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Houthis Attack Greek Ship in the Red Sea

The Iran-aligned Houthis in Yemen have struck via a small unmanned surface vessel (USV) a Liberian-flagged Greek-owned and operated vessel in the Red Sea, causing flooding and damage to the engine room of the M/V Tutor, U.S. Central Command (CENTCOM) said.

“M/V Tutor most recently docked in Russia. The impact of the USV caused severe flooding and damage to the engine room,” CENTCOM said in a statement, adding that the Houthis also launched two anti-ship ballistic missiles (ASBM) from Houthi-controlled areas of Yemen over the Red Sea. In this incident, there were no injuries or damage reported by U.S., coalition, or commercial ships.

Regarding the attack on the Greek-operated ship M/V Tutor, the United Kingdom Maritime Trade Operations (UKMO) said that the vessel was hit on the stern by a small craft. The master reported the ship was taking in water and was not under the command of the crew. The vessel was also hit for a second time by “an unknown airborne projectile.”

According to LSEG data cited by Reuters, the M/V Tutor loaded at the Port of Ust-Luga in Russia on May 18 and discharged at Port Said, Egypt, on June 9. The next scheduled destination for the ship was Aqaba, Jordan.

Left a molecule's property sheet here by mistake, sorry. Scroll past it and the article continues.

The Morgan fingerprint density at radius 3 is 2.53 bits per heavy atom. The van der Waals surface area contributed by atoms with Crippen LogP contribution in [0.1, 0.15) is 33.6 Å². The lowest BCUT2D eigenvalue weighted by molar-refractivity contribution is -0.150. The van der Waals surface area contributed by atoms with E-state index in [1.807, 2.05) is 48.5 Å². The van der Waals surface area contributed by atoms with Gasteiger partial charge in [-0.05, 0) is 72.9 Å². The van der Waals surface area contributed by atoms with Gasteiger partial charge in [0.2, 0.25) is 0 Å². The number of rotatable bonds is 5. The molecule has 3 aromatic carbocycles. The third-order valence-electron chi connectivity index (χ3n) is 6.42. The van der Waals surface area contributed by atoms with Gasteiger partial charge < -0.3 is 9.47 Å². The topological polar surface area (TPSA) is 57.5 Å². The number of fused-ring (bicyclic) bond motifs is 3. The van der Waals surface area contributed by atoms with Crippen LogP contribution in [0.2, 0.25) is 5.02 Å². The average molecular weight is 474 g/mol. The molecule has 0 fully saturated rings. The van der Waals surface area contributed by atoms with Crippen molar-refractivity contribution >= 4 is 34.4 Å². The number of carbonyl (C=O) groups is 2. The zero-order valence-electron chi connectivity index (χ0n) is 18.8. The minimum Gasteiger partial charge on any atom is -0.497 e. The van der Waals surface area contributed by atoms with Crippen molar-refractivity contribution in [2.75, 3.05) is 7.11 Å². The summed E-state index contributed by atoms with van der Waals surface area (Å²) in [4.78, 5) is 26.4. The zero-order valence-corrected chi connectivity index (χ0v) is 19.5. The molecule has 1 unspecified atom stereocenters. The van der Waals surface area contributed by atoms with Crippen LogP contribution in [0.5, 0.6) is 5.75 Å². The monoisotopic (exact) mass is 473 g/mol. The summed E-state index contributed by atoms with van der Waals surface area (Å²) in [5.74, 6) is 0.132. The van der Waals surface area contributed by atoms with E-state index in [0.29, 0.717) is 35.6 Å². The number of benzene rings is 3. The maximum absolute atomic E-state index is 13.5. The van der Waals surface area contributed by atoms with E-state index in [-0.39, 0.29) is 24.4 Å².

The Houthis began attacking ships in the Red Sea in November, calling for a ceasefire between Israel and Hamas, and pledging to continue targeting ships in the Red Sea until Israel stopped bombing Gaza.

The attacks on the key waterway between Europe and Asia caused a massive rerouting of vessels around Africa, making journeys between Europe and Asia longer and more expensive, and messing up maritime schedules.

The U.S. has been looking to deter the Houthis from attacking commercial vessels in the Red Sea and has carried out many strikes against Houthi missiles and drones in areas in Yemen controlled by the Iran-aligned group.

At the end of May, the Houthis expanded their reach and hit six vessels in three seas, the Red Sea, the Arabian Sea, and the Mediterranean Sea. Prior to this, the Houthis had not managed to reach as far as the Mediterranean, which is a rather troubling development for the West.

By Tsvetana Paraskova for